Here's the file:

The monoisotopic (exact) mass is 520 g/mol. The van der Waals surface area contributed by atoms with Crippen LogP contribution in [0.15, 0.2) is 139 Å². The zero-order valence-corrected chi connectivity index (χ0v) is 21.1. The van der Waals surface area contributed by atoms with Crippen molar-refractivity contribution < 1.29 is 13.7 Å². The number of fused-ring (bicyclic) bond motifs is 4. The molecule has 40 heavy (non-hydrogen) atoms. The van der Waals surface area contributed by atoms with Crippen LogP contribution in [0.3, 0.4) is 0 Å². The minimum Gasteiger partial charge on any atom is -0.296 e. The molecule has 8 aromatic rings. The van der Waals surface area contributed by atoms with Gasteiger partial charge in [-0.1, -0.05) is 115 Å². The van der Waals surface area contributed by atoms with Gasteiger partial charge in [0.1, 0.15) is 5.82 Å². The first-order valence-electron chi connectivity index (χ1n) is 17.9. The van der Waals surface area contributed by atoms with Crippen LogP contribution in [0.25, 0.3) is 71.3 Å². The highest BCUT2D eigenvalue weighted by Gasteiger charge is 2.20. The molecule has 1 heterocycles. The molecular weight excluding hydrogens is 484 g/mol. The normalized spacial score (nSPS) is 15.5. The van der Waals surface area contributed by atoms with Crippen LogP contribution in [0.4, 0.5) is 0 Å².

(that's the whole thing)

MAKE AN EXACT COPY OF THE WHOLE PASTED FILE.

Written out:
The monoisotopic (exact) mass is 520 g/mol. The van der Waals surface area contributed by atoms with Crippen LogP contribution in [0.15, 0.2) is 139 Å². The zero-order valence-corrected chi connectivity index (χ0v) is 21.1. The van der Waals surface area contributed by atoms with Crippen molar-refractivity contribution < 1.29 is 13.7 Å². The number of fused-ring (bicyclic) bond motifs is 4. The molecule has 40 heavy (non-hydrogen) atoms. The van der Waals surface area contributed by atoms with Crippen LogP contribution in [0.3, 0.4) is 0 Å². The minimum Gasteiger partial charge on any atom is -0.296 e. The molecule has 8 aromatic rings. The van der Waals surface area contributed by atoms with Gasteiger partial charge in [-0.1, -0.05) is 115 Å². The van der Waals surface area contributed by atoms with Gasteiger partial charge in [0.1, 0.15) is 5.82 Å². The first-order valence-electron chi connectivity index (χ1n) is 17.9. The van der Waals surface area contributed by atoms with Crippen LogP contribution in [0.25, 0.3) is 71.3 Å². The highest BCUT2D eigenvalue weighted by Gasteiger charge is 2.20. The molecule has 1 heterocycles. The molecular weight excluding hydrogens is 484 g/mol. The normalized spacial score (nSPS) is 15.5. The van der Waals surface area contributed by atoms with Crippen LogP contribution in [0.4, 0.5) is 0 Å².